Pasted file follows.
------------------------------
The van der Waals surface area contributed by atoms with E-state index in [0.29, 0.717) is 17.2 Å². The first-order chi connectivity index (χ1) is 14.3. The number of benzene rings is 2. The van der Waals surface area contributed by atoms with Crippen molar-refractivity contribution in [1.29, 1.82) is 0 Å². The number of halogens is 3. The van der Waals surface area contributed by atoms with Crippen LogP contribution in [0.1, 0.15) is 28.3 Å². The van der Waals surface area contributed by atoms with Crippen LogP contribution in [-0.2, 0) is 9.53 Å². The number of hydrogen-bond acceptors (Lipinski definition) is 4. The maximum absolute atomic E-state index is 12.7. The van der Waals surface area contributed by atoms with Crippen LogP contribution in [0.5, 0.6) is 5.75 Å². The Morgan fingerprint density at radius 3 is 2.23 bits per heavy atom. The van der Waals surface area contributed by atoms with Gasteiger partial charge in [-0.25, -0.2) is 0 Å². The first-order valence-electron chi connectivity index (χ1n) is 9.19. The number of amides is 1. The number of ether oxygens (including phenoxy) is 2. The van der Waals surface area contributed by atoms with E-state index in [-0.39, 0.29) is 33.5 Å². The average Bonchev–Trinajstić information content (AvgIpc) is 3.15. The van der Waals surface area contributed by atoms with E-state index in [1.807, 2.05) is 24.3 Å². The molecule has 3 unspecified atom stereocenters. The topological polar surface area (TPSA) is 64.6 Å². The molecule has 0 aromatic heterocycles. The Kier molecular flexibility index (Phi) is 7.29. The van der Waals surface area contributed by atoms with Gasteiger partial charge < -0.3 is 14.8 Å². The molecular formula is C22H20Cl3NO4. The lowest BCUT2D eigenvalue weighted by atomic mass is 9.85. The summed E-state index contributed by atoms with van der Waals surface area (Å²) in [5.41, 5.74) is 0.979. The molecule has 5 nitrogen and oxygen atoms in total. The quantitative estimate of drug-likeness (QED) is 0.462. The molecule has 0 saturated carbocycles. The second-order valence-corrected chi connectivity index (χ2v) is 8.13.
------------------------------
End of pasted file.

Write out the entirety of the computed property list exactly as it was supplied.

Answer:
The van der Waals surface area contributed by atoms with E-state index in [0.29, 0.717) is 17.2 Å². The first-order chi connectivity index (χ1) is 14.3. The number of benzene rings is 2. The van der Waals surface area contributed by atoms with Crippen molar-refractivity contribution in [1.29, 1.82) is 0 Å². The number of halogens is 3. The van der Waals surface area contributed by atoms with Crippen LogP contribution in [0.1, 0.15) is 28.3 Å². The van der Waals surface area contributed by atoms with Crippen LogP contribution in [-0.2, 0) is 9.53 Å². The number of hydrogen-bond acceptors (Lipinski definition) is 4. The maximum absolute atomic E-state index is 12.7. The van der Waals surface area contributed by atoms with Crippen LogP contribution in [0.5, 0.6) is 5.75 Å². The Morgan fingerprint density at radius 3 is 2.23 bits per heavy atom. The van der Waals surface area contributed by atoms with Gasteiger partial charge in [-0.25, -0.2) is 0 Å². The first-order valence-electron chi connectivity index (χ1n) is 9.19. The number of amides is 1. The number of ether oxygens (including phenoxy) is 2. The van der Waals surface area contributed by atoms with E-state index in [-0.39, 0.29) is 33.5 Å². The average Bonchev–Trinajstić information content (AvgIpc) is 3.15. The van der Waals surface area contributed by atoms with E-state index in [1.807, 2.05) is 24.3 Å². The molecule has 3 unspecified atom stereocenters. The topological polar surface area (TPSA) is 64.6 Å². The molecule has 0 aromatic heterocycles. The Kier molecular flexibility index (Phi) is 7.29. The van der Waals surface area contributed by atoms with Gasteiger partial charge < -0.3 is 14.8 Å². The molecular formula is C22H20Cl3NO4. The lowest BCUT2D eigenvalue weighted by atomic mass is 9.85. The summed E-state index contributed by atoms with van der Waals surface area (Å²) in [5.41, 5.74) is 0.979. The molecule has 5 nitrogen and oxygen atoms in total. The quantitative estimate of drug-likeness (QED) is 0.462. The molecule has 0 saturated carbocycles. The second-order valence-corrected chi connectivity index (χ2v) is 8.13.